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Understanding IMPLAN: Input-Output Analysis & Assumptions

April 6, 2020 by Joe Demski

IMPLAN is a platform that combines a set of extensive databases, economic factors, multipliers, and demographic statistics with a highly refined, customizable modeling system. The foundation upon which economic impact analyses are built is the input-output (I-O) model. Understanding I-O analysis and the assumptions they employ are crucial to properly performing and reporting your own analysis.

What is Input-Output Analysis?

Input-output (I-O) analysis is a means of examining inter-industry relationships within an economy. It captures all monetary market transactions between industries in a given time period. The resulting mathematical formulae allow for examinations of the effects of a change in one or several economic activities on an entire economy (impact analysis).

IMPLAN expands upon the traditional I-O approach to also include transactions between industries and institutions and between institutions themselves, thereby capturing all monetary market transactions in a given time period. IMPLAN can more accurately be described as a Social Account Matrix (SAM) model, though the terms I-O and SAM are often used interchangeably.

What Does I-O Analysis Assume?

Modeling using an I-O approach there are several assumptions that are built into the model. They include: 

Constant Returns to Scale

This means that the same quantity of inputs is needed per unit of output, regardless of the level of production. In other words, if output increases by 10%, input requirements will also increase by 10%.

No Supply Constraints

I-O assumes there are no restrictions to raw materials and employment and assumes there is enough to produce an unlimited amount of product. It is up to the user to decide whether this is a reasonable assumption for their study area and analysis, especially when dealing with large-scale impacts.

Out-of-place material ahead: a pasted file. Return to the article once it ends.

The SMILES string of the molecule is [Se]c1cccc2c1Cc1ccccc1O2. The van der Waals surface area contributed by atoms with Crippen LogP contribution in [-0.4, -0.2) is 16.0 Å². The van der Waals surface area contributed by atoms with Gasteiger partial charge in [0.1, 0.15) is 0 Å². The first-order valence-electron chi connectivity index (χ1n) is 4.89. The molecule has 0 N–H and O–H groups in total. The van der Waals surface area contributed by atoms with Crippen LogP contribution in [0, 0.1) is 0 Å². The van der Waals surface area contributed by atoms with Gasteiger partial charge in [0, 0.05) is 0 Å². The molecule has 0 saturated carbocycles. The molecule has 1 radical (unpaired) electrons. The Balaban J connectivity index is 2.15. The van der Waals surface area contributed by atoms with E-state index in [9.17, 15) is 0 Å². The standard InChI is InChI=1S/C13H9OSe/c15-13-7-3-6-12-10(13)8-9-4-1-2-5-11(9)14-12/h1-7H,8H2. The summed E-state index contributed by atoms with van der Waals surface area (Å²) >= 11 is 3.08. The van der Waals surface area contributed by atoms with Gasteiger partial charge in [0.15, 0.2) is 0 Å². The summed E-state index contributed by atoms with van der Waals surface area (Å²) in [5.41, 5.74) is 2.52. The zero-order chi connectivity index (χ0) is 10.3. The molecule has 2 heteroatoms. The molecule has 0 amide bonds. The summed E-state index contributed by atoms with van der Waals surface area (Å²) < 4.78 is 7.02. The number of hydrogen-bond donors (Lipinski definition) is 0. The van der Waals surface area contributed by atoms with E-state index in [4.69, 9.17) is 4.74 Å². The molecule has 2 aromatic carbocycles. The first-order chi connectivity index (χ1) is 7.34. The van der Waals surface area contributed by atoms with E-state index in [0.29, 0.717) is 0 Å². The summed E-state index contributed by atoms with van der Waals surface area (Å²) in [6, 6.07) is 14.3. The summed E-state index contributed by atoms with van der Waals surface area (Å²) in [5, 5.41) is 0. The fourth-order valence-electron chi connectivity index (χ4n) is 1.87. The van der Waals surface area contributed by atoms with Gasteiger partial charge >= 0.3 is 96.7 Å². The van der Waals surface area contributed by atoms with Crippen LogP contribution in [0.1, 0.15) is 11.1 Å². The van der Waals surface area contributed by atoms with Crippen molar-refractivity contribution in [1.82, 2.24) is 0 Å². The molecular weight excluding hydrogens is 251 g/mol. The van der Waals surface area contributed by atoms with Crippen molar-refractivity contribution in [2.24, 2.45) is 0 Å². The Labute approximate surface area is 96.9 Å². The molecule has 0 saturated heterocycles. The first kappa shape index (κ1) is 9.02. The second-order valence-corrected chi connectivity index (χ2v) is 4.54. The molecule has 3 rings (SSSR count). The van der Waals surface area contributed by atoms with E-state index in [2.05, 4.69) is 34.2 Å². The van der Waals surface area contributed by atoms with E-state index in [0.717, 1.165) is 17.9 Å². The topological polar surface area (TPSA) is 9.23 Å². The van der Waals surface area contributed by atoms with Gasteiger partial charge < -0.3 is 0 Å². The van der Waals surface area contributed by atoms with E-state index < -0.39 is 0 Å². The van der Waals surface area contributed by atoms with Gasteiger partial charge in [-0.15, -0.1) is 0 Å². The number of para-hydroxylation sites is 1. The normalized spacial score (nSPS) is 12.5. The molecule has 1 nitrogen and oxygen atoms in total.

Fixed Input Structure

This structure assumes that changes in the economy will affect the industry's output level but not the mix of commodities and services it requires to produce that output. In other words, there is no input substitution in response to a change in output.

Industry Technology Assumption

The industry technology assumption is used to convert make-use tables (or supply-use tables for some international datasets) into a symmetric input-output table. It assumes that an industry uses the same technology to produce each of its products. In other words, an industry's production function is a weighted average of the inputs required for the production of the primary product and each of the by-products, weighted by the output of each of the products.

Constant Make Matrix

As a requirement of the industry technology assumption, industry by-product coefficients are constant. An industry will always produce the same mix of commodities regardless of the level of production. In other words, an industry will not increase the output of one product without proportionately increasing the output of all its other products.

Static Model

No price changes are built in. The underlying data and relationships are not affected by impact runs. The relationships for a given year do not change unless another data year is selected.

The Takeaway

No economic model can account for all changes or predict the future with complete accuracy, however I-O modeling with IMPLAN ensures the most complete dataset available is employed to quantify economic impacts. Comprehending the full limitations and capabilities allows for the utmost confidence in your modeling. 

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Topics: Data, Economics, Technology, Methodology, Impact


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